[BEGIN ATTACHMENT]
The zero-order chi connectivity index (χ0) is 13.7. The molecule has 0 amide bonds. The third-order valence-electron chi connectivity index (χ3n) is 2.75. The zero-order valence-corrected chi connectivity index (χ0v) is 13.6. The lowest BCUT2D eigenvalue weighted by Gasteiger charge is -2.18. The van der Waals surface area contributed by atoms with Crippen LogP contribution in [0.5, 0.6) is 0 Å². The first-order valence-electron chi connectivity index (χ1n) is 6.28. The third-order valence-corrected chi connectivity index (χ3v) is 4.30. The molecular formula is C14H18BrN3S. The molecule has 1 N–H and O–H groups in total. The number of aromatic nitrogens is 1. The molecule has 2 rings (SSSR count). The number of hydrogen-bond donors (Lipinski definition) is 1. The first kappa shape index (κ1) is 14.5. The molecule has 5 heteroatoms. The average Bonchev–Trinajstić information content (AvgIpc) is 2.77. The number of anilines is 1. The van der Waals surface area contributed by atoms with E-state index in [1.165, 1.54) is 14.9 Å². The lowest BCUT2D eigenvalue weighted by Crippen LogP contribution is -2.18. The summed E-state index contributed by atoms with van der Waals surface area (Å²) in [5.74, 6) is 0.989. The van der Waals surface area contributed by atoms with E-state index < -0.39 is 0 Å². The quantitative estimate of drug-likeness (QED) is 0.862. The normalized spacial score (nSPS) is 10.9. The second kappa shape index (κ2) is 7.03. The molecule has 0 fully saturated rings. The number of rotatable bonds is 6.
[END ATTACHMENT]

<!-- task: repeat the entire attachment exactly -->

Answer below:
The zero-order chi connectivity index (χ0) is 13.7. The molecule has 0 amide bonds. The third-order valence-electron chi connectivity index (χ3n) is 2.75. The zero-order valence-corrected chi connectivity index (χ0v) is 13.6. The lowest BCUT2D eigenvalue weighted by Gasteiger charge is -2.18. The van der Waals surface area contributed by atoms with Crippen LogP contribution in [0.5, 0.6) is 0 Å². The first-order valence-electron chi connectivity index (χ1n) is 6.28. The third-order valence-corrected chi connectivity index (χ3v) is 4.30. The molecular formula is C14H18BrN3S. The molecule has 1 N–H and O–H groups in total. The number of aromatic nitrogens is 1. The molecule has 2 rings (SSSR count). The number of hydrogen-bond donors (Lipinski definition) is 1. The first kappa shape index (κ1) is 14.5. The molecule has 5 heteroatoms. The average Bonchev–Trinajstić information content (AvgIpc) is 2.77. The number of anilines is 1. The van der Waals surface area contributed by atoms with E-state index in [1.165, 1.54) is 14.9 Å². The lowest BCUT2D eigenvalue weighted by Crippen LogP contribution is -2.18. The summed E-state index contributed by atoms with van der Waals surface area (Å²) in [5.74, 6) is 0.989. The van der Waals surface area contributed by atoms with E-state index < -0.39 is 0 Å². The quantitative estimate of drug-likeness (QED) is 0.862. The normalized spacial score (nSPS) is 10.9. The second kappa shape index (κ2) is 7.03. The molecule has 0 fully saturated rings. The number of rotatable bonds is 6.